This weekend my friend was still in town so he invited me out to The Great Korean Beer Festival in Yongsan. As the name suggests, it was a beer festival but specifically it focused on craft beer from Korean microbreweries.
I was originally planning on going to Seoul this weekend anyway to go to a Palace, so I thought I would hit both in the same day. Then I started thinking about how I would hate to have to lug my camera bag around at a microbrew event. Then I started wondering if any hotels were available. So the morning of I jumped on Priceline and lowballed the Gangnam area and scored the Marriott for 100 bucks.
As I slogged through my morning I was quickly starting to realize I needed to hurry up in order to make it to the palace on time and make it down for the festival. I needed to get money, so that was an odyssey in and of itself, and then when I went to call a taxi the text message they sent me said “sorry, no taxis in your area, try again later.” What.
I finally made it to the train station and barely missed the train, so I had to wait for 40 minutes for the next train, standing room only. By this time my hopes and dreams to catch the palace had withered away, so I decided I would go straight to my hotel and drop my bag. I guess I could have gotten off at Yeongdeungpo but my understanding was you have to leave the subway at Noryangjin and cross the street to the gold line, and so I figured going all the way up was more beneficial. Now that I think about it, I think you end up wasting a good 15-20 minutes crossing the river only to turn around and cross the Han again when you go south to your hotel. Oh well you live and you learn. When I finally surfaced from the subway I was like, THE DAY IS ALREADY ALMOST OVER! The sun was already starting to set.
I finally made it to my hotel and what I find mind boggling is the fact that check in is still so slow in this day and age. I had to fill out some piece of paper with a bunch of my information on it and it was a good 10 minute check in process, not counting the 10 minutes I had to wait for the person in front of me… With the technology that exists here I feel that the process could be more expedient. I mean when I was at Dunkin Donuts the pager they gave me literally played commercials on a tiny screen while you waited for your food to get made. If they can pull that off they can get me my room key faster. Obligatory room and view photo.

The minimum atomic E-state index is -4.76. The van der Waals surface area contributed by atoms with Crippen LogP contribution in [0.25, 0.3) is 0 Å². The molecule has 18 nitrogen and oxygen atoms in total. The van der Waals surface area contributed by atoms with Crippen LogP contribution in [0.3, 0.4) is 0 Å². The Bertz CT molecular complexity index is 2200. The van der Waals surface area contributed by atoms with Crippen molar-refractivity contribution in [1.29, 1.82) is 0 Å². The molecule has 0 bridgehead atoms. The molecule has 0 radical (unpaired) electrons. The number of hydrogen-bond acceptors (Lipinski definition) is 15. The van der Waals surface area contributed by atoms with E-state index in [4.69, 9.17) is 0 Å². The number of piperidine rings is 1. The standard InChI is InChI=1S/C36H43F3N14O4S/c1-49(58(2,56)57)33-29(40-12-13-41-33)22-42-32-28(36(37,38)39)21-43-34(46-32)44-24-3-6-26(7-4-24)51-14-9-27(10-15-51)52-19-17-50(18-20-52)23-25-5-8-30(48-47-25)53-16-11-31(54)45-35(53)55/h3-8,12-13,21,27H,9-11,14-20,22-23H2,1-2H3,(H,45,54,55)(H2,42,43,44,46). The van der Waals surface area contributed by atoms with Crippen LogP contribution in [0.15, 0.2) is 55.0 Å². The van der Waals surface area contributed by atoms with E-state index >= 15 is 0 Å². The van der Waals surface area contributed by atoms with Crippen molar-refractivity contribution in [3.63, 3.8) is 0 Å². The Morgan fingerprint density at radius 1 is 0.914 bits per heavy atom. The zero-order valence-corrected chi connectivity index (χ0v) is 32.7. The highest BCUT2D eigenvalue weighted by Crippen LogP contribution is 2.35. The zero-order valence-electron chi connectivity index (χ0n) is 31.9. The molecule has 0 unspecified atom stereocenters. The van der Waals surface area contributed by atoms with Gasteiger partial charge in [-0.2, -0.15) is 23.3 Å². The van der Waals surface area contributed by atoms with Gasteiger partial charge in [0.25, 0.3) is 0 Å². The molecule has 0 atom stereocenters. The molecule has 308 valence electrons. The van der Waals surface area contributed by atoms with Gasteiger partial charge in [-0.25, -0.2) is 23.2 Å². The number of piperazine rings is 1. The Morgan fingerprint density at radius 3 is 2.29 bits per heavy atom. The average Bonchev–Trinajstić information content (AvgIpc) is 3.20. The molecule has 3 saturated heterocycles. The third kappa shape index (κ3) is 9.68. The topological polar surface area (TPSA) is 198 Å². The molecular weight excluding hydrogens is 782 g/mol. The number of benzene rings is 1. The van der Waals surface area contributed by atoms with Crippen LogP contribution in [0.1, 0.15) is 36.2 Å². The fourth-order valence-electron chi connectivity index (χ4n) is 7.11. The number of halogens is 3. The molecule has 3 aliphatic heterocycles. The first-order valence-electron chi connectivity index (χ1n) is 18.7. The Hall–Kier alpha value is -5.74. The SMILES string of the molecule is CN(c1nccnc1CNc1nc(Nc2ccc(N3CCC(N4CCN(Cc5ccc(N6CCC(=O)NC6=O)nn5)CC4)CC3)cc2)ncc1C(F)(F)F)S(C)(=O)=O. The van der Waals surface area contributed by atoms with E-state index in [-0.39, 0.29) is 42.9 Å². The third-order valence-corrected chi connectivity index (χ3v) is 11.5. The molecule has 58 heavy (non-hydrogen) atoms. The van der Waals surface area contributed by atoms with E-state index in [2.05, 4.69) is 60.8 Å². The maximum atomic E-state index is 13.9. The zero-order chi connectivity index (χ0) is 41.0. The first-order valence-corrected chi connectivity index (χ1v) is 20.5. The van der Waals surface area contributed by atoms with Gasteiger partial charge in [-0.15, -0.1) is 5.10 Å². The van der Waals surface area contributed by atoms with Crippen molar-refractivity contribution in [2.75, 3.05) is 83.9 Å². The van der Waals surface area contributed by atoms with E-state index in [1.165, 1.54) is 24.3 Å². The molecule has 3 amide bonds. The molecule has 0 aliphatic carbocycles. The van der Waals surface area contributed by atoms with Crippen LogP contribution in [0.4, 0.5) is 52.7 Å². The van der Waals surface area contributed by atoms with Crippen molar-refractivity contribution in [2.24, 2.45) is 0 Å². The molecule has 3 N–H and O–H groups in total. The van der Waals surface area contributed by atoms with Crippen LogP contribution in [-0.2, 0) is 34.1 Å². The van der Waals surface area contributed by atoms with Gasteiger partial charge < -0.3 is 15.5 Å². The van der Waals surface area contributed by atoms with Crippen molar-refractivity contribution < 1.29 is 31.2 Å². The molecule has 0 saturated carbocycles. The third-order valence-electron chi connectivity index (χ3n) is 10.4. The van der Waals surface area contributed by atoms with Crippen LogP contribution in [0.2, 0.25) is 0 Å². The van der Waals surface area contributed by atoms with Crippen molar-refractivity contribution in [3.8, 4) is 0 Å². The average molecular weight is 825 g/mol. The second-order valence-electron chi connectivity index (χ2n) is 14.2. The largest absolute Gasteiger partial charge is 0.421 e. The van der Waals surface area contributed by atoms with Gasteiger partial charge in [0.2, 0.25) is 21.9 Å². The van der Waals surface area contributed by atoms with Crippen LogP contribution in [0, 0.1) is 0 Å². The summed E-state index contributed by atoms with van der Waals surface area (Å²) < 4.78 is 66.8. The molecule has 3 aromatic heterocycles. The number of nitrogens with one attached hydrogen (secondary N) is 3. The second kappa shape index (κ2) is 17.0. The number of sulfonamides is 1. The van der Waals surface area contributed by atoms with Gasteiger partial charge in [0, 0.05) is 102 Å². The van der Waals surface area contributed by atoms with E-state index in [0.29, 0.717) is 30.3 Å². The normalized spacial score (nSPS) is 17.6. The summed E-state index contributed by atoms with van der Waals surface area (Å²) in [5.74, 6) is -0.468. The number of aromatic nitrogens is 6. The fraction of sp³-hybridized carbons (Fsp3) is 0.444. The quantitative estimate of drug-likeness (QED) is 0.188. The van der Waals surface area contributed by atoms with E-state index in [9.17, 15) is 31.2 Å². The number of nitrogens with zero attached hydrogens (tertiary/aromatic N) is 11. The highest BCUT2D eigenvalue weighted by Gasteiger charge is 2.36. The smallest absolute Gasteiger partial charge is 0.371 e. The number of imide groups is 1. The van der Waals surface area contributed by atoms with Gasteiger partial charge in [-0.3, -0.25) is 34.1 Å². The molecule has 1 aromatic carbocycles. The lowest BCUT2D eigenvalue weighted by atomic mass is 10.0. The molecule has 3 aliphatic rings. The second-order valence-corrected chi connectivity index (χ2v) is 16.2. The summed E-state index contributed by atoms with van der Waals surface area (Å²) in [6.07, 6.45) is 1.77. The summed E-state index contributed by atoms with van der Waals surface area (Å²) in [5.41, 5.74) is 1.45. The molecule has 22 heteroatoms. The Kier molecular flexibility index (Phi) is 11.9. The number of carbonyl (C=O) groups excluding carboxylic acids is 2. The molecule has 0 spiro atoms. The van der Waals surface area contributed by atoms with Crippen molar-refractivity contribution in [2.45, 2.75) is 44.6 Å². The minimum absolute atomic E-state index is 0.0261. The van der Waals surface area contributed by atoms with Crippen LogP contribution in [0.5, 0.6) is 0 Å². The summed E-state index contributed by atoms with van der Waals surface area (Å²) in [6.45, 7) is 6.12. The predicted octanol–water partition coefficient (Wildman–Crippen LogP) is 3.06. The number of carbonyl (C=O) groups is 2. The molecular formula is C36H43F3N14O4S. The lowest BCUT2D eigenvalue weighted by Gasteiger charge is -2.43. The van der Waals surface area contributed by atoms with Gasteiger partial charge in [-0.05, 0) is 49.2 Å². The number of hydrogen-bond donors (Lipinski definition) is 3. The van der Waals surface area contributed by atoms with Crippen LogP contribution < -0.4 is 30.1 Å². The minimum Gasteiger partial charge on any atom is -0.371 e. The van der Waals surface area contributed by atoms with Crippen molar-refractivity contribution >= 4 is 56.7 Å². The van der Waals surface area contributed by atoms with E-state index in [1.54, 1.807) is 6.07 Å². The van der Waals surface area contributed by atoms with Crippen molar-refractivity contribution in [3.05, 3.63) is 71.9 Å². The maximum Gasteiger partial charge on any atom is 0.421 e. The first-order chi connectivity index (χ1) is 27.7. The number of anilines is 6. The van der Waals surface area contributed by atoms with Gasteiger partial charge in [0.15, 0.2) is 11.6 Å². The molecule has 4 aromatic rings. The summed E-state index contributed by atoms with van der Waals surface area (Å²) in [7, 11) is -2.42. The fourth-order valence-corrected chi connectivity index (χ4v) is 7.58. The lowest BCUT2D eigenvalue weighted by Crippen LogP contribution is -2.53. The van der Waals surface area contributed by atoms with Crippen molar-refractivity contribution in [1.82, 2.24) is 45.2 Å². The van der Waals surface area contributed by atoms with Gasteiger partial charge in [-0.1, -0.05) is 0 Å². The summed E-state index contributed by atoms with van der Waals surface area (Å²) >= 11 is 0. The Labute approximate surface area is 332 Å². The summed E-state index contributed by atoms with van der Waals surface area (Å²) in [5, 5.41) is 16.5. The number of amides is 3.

Anyway, I dropped my bag and turned around and met everyone at their hotel and we left and looked for a ticket for me. There are a bunch of restaurants/breweries that joined together to make the event happen, so for 30,000W you could buy a ticket at a local establishment, or for 50,000W you could buy the ticket at the door. Hmmmm hard decision. So we got my ticket at some random place on the western side of Itaewon. So if you exit Noksapyeong and head north (exit 2) and walk all the way up to Hoenamu-ro (it’s where the underground walkway is- go down the stairs, turn right then left and go up the stairs) and look a few meters down and it’s this brown wood facade place. Super small, but you can buy tickets there. The only reason why I’m mentioning it, especially since the event is already over, is because it smelled really good in there and you should definitely try it out. Seriously, it smelled really, really good. I have no idea what they make there.
The event is between two stations, Noksapyeong and Samgakji, so if you’re already at Noksapyeong just walk there. Otherwise, exit Samgakji and go east. This year they had it at the War Memorial out in their west pavilion. I’m going to apologize in advance for blurry photos; it’s not my fault that Samsung phones can’t focus in the dark. 😡
Great clear night to see the tower!
I’ve seen it a few times, but I still don’t understand the relevance of this monument.
So on to the Great Korean Beer Festival. Your ticket gets you 10 “tickets” which you can use at the event for food and drink. So in actuality, you pay 20,000W for admission and each ticket is 1,000W. You can purchase more tickets if you want as well. They give you a 5oz taster cup that you carry with you everywhere as you sample all these different places and their beverages.
They also had a few food tents. By a few I mean three. The longest line was for French Sausage Baguettes, so naturally you gotta get those. These were real, bonafied french dudes. I was wondering what they were doing here, when I caught myself and realized, what am I doing here? It’s weird to think about it; you’re so used to being surrounded by a homogenous society that when you see foreigners you wonder what their story is and why they are here, but it’s the same exact question being asked about YOU because you’re a foreigner too! It was a weird thing to think about. Anyway, the sausages were really, really good. They had this sauce that was seemingly a mix of spicy mustard and grey poupon with some herbs thrown in. No complaints from my end.
The event was centered around a courtyard, and they had a band that played for awhile and the booths lined the courtyard. It was a pretty cool event, and I was surprised at how much english I heard. My thinking is the craft beer movement here is being pushed by foreigners, not by Koreans, so it’s really no surprise that it was a foreign friendly event. Koreans need to start drinking more craft beer though I’m getting sick of what they call beer. 😛
But in all seriousness, We stayed until they closed it down because it was a great ambiance with good food (it would have been better if there was more) and great beer tasting!
We caught the subway afterwards. Subways close at 12 on weekends (makes no sense) and I knew, with all my heart, that no taxi driver would know my hotel, so it was for the best. Plus my dogs were barking (my feet really hurt) so it felt good to finally sit/lay down!
If they do this next year, go! It’s a fun event!
Also: always be wary of empty subway stations.